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Mycotoxins may be an overlooked stressor for antibiotic-free poultry producers

Aerin Curtis

By Aerin Einstein-Curtis

25-May-2017
Last updated on 26-May-2017 at 09:43 GMT2017-05-26T09:43:45Z

© iStock/eakkachaister
© iStock/eakkachaister

In antibiotic free production, mycotoxin presence may be an overlooked gut health challenge for poultry, says researcher.

We caught up with Kayla Price, poultry technical manager with Alltech Canada, at the Alltech event in Kentucky this week to hear more about how to address mycotoxins in poultry production especially when using an antibiotic-free management method – and about why she’s highlighting the issue.

“Everyone talks about all these big things that come up – when you’re talking about Never Ever 3 (NE3) – you’re talking about necrotic enteritis, you’re talking about coccidiosis, the big diseases, the big mortality, but one of the things that people don’t really think about would be more of the low-level issues that you’re seeing,” she said. “I’ll be focusing on mycotoxins with RWA [raised without antibiotics] or NE3 [systems].”

Because the focus for producers may be on the larger challenges that lead to bird mortality, it is possible to overlook lower level stressors, she said. “You can think about it as a low-level gut irritator and how these potentially can lead into some of these problems,” she added.

However, if attention is given to the potential for mycotoxins to be present in feed, then there may be straightforward steps that could taken to reduce the risk they pose, said Price.

“Mycotoxins are one of the overlooked things,” she said. “People are looking at many of the other things but not necessarily thinking about mycotoxins as a problem in birds.”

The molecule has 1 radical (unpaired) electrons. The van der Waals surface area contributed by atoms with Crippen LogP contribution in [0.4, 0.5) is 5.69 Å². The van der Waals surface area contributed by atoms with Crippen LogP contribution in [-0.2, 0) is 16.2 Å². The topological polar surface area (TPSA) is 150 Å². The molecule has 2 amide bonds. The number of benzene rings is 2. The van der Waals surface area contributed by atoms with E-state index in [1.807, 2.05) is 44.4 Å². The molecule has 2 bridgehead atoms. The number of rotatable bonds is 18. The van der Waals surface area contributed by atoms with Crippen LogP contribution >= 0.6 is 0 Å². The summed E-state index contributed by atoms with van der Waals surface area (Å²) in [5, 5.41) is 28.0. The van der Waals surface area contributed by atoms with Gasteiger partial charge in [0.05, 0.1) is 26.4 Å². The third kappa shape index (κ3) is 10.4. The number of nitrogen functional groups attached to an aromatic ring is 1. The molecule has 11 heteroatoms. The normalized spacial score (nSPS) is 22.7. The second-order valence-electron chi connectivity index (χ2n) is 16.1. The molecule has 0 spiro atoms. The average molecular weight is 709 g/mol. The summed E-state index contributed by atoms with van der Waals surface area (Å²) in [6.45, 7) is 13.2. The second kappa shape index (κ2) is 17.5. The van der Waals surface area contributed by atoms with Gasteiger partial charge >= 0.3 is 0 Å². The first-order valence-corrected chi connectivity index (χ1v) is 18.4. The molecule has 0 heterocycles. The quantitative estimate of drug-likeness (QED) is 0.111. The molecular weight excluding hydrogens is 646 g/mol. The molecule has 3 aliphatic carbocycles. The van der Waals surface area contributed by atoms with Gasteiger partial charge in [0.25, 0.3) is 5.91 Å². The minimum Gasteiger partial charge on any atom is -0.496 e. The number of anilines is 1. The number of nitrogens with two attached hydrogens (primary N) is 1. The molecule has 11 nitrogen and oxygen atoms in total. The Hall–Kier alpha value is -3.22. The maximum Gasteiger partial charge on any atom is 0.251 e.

Overlooking mycotoxins and challenges

One reason that mycotoxin presence may be overlooked is that it can result in something minor like birds not gaining weight as quickly as expected or a decline in egg production, said Price. “It could be something as simple as that, so you start thinking it’s something else and you don’t necessarily go to the mycotoxins,” she added.

“It could show up as something entirely different like a secondary bacterial challenge, and you see that and you’re trying to work with that, but perhaps it’s that low level causing that production to come down,” she said.

The stress caused by the presence in feed of mycotoxins also may be underrated, she said. In some research studies, even low or acceptable levels of mycotoxins were found to cause a reaction.

“In my opinion, and from what I’ve heard, people seem to underestimate that challenge and underestimate what it can do in poultry because, for whatever reason, they’re told that it’s not really a problem,” she said.

Global awareness and preventing problems

Although considerations of the problems mycotoxin presence can cause within an antibiotic-free system may be more regionally focused on areas like North America and Europe, mycotoxins are a problem globally, said Price.